“Well,” said Arla, “you could just escape; you know that, don’t you?”

She and Fett stood in the doorway of Luke’s cell, looking in at the slumped figure that sat on the uncomfortable looking white plastic pallet. Luke shrugged.

“No,” he said, in a dead voice that the people who had heard his speech two days previously would not have recognised, “I can’t escape.” It was a voice that had given up everything, up to and including hope.

Arla looked at him, taking in two days worth of stubble just visible in the dim lighting of the cell. No sharp implements, she thought, and her mouth set into a thin line. She felt an obscure desire to try and jolly him into doing something. She glanced at Fett, who gazed at her impassively, then shrugged. Arla ploughed on.

“Sure you could,” she said, “I mean you could just walk out of here any time. Just use the bloody Force, and you’d be right out of here -”

She stopped at Luke’s expression. In the same flat voice he said, “I will not use the Force. For anything. Not to escape. Not ever. I have made that clear.”

There was a pause; Luke stared at the bounty hunters, and they stared back at him. Luke sighed, then turned to stare at the floor again. Arla shot another, more furious, look at her partner, as if to say - you do something, but Fett said nothing, just leaned back against the door jamb, and shifted his sore leg slightly. Arla sighed, more sharply than Luke.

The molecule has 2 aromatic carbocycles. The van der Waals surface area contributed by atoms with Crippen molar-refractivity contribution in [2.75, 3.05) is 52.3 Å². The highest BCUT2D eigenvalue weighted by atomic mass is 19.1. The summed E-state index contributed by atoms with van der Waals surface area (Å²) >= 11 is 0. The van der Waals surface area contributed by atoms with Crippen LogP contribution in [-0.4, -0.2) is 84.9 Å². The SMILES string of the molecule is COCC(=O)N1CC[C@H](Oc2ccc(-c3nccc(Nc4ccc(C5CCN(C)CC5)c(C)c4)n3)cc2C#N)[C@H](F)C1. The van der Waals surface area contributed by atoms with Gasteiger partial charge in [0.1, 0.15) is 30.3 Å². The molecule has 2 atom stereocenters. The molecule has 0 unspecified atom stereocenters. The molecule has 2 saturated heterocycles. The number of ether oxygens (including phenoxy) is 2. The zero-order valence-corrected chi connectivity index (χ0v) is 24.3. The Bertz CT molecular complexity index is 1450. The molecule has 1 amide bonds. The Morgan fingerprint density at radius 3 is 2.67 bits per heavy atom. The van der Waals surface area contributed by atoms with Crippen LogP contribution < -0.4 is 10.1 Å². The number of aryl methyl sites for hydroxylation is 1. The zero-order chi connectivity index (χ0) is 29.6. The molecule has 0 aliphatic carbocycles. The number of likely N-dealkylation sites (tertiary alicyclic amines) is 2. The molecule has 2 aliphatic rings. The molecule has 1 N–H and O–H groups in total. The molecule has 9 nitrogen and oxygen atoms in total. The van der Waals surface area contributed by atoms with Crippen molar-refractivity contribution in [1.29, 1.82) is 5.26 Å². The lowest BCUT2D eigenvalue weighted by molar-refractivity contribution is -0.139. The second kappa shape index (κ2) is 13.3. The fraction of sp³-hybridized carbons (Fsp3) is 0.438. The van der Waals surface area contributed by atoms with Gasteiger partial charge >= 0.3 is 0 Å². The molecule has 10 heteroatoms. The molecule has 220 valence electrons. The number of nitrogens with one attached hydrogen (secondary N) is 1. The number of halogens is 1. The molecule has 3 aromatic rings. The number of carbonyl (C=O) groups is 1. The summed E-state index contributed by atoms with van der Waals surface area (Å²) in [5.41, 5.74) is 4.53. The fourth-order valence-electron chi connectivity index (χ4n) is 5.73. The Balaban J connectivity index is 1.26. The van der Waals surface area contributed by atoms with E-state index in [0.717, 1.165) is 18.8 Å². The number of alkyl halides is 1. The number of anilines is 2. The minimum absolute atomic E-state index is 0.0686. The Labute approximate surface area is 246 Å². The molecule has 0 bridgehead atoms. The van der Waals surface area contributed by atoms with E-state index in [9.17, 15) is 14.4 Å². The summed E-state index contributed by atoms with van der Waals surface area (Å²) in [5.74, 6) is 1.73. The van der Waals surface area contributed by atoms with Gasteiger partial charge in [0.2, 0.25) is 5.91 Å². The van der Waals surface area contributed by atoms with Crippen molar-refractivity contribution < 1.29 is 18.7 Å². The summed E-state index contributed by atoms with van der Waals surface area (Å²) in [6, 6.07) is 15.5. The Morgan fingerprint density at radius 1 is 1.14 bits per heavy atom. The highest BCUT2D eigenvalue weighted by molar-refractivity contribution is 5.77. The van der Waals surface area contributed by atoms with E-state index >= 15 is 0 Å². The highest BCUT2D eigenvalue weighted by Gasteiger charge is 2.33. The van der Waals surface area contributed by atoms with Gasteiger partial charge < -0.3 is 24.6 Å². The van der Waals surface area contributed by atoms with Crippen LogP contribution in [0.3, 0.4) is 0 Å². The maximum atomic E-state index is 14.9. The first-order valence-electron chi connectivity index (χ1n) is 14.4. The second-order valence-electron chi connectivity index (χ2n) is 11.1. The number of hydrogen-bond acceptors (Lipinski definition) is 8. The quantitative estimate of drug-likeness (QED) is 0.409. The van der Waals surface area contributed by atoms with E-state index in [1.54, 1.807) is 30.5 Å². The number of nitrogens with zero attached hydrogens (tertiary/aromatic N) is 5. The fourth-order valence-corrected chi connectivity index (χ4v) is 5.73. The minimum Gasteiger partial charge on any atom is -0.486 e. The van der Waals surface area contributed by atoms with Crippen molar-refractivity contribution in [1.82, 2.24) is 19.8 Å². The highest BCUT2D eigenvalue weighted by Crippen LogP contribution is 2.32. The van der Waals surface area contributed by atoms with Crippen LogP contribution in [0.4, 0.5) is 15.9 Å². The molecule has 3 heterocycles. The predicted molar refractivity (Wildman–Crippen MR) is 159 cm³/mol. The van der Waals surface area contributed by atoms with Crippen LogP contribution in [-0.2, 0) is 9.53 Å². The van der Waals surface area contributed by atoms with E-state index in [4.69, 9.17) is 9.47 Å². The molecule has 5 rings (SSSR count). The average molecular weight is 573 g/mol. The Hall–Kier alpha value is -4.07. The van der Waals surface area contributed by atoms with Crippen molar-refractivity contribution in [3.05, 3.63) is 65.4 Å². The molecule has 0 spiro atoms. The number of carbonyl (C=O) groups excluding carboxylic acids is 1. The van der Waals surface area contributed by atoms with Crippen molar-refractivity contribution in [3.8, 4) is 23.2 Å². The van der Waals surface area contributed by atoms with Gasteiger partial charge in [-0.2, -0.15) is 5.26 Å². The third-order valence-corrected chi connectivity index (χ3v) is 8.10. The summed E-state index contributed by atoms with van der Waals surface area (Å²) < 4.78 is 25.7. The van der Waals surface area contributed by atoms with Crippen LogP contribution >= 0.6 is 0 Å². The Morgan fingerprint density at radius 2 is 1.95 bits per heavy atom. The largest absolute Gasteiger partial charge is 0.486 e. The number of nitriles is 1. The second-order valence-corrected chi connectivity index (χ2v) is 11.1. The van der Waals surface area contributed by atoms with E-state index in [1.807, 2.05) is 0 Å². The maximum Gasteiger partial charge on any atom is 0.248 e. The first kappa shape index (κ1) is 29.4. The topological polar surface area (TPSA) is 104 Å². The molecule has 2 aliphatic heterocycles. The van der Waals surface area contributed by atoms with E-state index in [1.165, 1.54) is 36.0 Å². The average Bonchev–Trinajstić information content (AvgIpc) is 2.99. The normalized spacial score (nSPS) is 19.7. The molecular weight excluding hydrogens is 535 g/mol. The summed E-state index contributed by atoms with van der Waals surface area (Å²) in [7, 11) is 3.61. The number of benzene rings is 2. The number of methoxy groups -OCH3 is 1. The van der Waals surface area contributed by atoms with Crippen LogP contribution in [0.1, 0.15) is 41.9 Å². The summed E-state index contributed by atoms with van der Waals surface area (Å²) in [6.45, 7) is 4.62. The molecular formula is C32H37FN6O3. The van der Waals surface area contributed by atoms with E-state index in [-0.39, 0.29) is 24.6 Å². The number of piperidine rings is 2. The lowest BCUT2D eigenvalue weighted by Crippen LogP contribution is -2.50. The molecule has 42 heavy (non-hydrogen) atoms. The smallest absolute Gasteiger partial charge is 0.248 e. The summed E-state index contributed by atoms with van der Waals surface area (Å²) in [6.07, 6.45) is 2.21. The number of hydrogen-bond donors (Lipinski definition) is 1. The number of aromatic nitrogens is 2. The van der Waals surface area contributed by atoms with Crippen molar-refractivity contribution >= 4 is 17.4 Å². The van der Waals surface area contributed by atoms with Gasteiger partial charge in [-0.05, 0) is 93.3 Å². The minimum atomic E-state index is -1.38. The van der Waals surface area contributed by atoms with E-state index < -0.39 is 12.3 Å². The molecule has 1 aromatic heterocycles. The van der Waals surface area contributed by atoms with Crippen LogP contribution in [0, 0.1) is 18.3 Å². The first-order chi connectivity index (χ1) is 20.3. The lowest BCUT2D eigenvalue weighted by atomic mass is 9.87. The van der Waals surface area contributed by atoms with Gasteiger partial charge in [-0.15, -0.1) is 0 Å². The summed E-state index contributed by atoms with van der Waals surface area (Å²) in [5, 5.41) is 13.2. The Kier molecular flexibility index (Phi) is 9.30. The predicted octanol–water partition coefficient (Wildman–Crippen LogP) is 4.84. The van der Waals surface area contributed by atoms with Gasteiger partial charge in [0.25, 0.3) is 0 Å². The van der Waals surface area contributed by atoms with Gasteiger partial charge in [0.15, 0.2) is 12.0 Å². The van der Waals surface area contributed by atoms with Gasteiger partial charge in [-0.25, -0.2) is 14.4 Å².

“Well,” she said, “the door is open right now - come with us -”

It was a good thing she did not see Fett’s eyebrows shoot up in consternation.

“Yes, come with us. You haven’t done anything much - just spoken your mind. We could easily break you out - we’ve not given up the Force, you know.”

Luke turned to stare at her.

“You really think I would come with you?” he said, and there was a certain wonder in his voice.

Fett said, “no.”

Arla shot him a vicious glance,

“Will you shut up - I am trying -”

Fett put a hand on her arm, and looked at her. He stroked her hand, and said, “Luke will be staying here when we leave. He has made a choice, Arla.”

Her shoulders sagged, and she nodded.

“I know - but it doesn’t mean I have to like it,” she muttered.

Luke dragged himself a little way out of his despair as something they had said caught up with him.

“Leaving?” he asked, then really looked at the two of them.